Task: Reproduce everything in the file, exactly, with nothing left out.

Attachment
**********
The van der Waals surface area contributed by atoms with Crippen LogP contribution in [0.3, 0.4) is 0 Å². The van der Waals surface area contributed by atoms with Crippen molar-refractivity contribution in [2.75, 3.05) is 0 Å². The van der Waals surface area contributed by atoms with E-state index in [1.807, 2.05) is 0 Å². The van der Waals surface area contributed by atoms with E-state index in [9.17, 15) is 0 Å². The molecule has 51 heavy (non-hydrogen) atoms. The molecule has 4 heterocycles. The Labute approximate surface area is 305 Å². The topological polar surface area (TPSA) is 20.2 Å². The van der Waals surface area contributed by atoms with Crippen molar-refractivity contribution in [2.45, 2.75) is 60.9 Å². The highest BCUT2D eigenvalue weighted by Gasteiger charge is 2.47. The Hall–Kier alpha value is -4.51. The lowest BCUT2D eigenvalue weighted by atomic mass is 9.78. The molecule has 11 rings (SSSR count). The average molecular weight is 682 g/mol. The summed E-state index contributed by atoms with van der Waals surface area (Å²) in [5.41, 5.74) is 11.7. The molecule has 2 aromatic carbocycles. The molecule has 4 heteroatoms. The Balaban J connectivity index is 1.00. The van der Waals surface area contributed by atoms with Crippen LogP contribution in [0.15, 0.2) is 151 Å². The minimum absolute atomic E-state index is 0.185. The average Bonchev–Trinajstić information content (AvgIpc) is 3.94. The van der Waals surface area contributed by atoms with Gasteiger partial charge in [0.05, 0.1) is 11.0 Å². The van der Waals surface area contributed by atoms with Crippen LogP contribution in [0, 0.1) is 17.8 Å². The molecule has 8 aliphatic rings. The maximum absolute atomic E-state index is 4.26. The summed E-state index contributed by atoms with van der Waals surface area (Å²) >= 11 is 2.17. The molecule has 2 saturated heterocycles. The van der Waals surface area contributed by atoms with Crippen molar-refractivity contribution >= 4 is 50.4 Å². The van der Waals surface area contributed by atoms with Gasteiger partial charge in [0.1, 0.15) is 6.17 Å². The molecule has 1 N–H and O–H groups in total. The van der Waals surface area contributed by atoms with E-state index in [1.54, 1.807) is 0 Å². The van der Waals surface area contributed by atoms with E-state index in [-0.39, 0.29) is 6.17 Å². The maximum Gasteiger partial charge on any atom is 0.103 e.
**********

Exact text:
The van der Waals surface area contributed by atoms with Crippen LogP contribution in [0.3, 0.4) is 0 Å². The van der Waals surface area contributed by atoms with Crippen molar-refractivity contribution in [2.75, 3.05) is 0 Å². The van der Waals surface area contributed by atoms with E-state index in [1.807, 2.05) is 0 Å². The van der Waals surface area contributed by atoms with E-state index in [9.17, 15) is 0 Å². The molecule has 51 heavy (non-hydrogen) atoms. The molecule has 4 heterocycles. The Labute approximate surface area is 305 Å². The topological polar surface area (TPSA) is 20.2 Å². The van der Waals surface area contributed by atoms with Crippen molar-refractivity contribution in [2.45, 2.75) is 60.9 Å². The highest BCUT2D eigenvalue weighted by Gasteiger charge is 2.47. The Hall–Kier alpha value is -4.51. The lowest BCUT2D eigenvalue weighted by atomic mass is 9.78. The molecule has 11 rings (SSSR count). The average molecular weight is 682 g/mol. The summed E-state index contributed by atoms with van der Waals surface area (Å²) in [5.41, 5.74) is 11.7. The molecule has 2 aromatic carbocycles. The molecule has 4 heteroatoms. The Balaban J connectivity index is 1.00. The van der Waals surface area contributed by atoms with Crippen LogP contribution in [0.15, 0.2) is 151 Å². The minimum absolute atomic E-state index is 0.185. The average Bonchev–Trinajstić information content (AvgIpc) is 3.94. The van der Waals surface area contributed by atoms with Gasteiger partial charge in [0.05, 0.1) is 11.0 Å². The van der Waals surface area contributed by atoms with Crippen LogP contribution in [0, 0.1) is 17.8 Å². The molecule has 8 aliphatic rings. The maximum absolute atomic E-state index is 4.26. The summed E-state index contributed by atoms with van der Waals surface area (Å²) >= 11 is 2.17. The molecule has 2 saturated heterocycles. The van der Waals surface area contributed by atoms with Crippen molar-refractivity contribution >= 4 is 50.4 Å². The van der Waals surface area contributed by atoms with Gasteiger partial charge in [0.1, 0.15) is 6.17 Å². The molecule has 1 N–H and O–H groups in total. The van der Waals surface area contributed by atoms with E-state index in [1.54, 1.807) is 0 Å². The van der Waals surface area contributed by atoms with E-state index in [-0.39, 0.29) is 6.17 Å². The maximum Gasteiger partial charge on any atom is 0.103 e.